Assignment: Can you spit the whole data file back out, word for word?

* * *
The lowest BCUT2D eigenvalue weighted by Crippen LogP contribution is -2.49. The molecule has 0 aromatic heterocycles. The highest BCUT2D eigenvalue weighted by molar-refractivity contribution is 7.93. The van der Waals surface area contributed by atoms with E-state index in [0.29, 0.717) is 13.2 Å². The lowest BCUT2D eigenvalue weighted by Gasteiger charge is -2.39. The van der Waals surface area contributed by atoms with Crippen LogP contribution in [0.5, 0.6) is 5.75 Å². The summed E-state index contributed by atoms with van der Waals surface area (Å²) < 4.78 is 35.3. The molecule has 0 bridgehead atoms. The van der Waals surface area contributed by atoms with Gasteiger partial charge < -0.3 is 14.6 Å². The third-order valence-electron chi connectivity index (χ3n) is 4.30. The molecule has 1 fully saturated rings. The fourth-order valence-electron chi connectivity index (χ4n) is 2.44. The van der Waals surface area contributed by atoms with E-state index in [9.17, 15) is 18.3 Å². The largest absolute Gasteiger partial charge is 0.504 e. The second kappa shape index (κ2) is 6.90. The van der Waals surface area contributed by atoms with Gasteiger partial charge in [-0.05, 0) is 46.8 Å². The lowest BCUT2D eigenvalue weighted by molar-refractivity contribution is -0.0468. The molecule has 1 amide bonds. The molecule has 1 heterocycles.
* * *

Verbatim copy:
The lowest BCUT2D eigenvalue weighted by Crippen LogP contribution is -2.49. The molecule has 0 aromatic heterocycles. The highest BCUT2D eigenvalue weighted by molar-refractivity contribution is 7.93. The van der Waals surface area contributed by atoms with E-state index in [0.29, 0.717) is 13.2 Å². The lowest BCUT2D eigenvalue weighted by Gasteiger charge is -2.39. The van der Waals surface area contributed by atoms with Crippen LogP contribution in [0.5, 0.6) is 5.75 Å². The summed E-state index contributed by atoms with van der Waals surface area (Å²) < 4.78 is 35.3. The molecule has 0 bridgehead atoms. The van der Waals surface area contributed by atoms with Gasteiger partial charge < -0.3 is 14.6 Å². The third-order valence-electron chi connectivity index (χ3n) is 4.30. The molecule has 1 fully saturated rings. The fourth-order valence-electron chi connectivity index (χ4n) is 2.44. The van der Waals surface area contributed by atoms with E-state index in [9.17, 15) is 18.3 Å². The largest absolute Gasteiger partial charge is 0.504 e. The second kappa shape index (κ2) is 6.90. The van der Waals surface area contributed by atoms with Gasteiger partial charge in [-0.05, 0) is 46.8 Å². The lowest BCUT2D eigenvalue weighted by molar-refractivity contribution is -0.0468. The molecule has 1 amide bonds. The molecule has 1 heterocycles.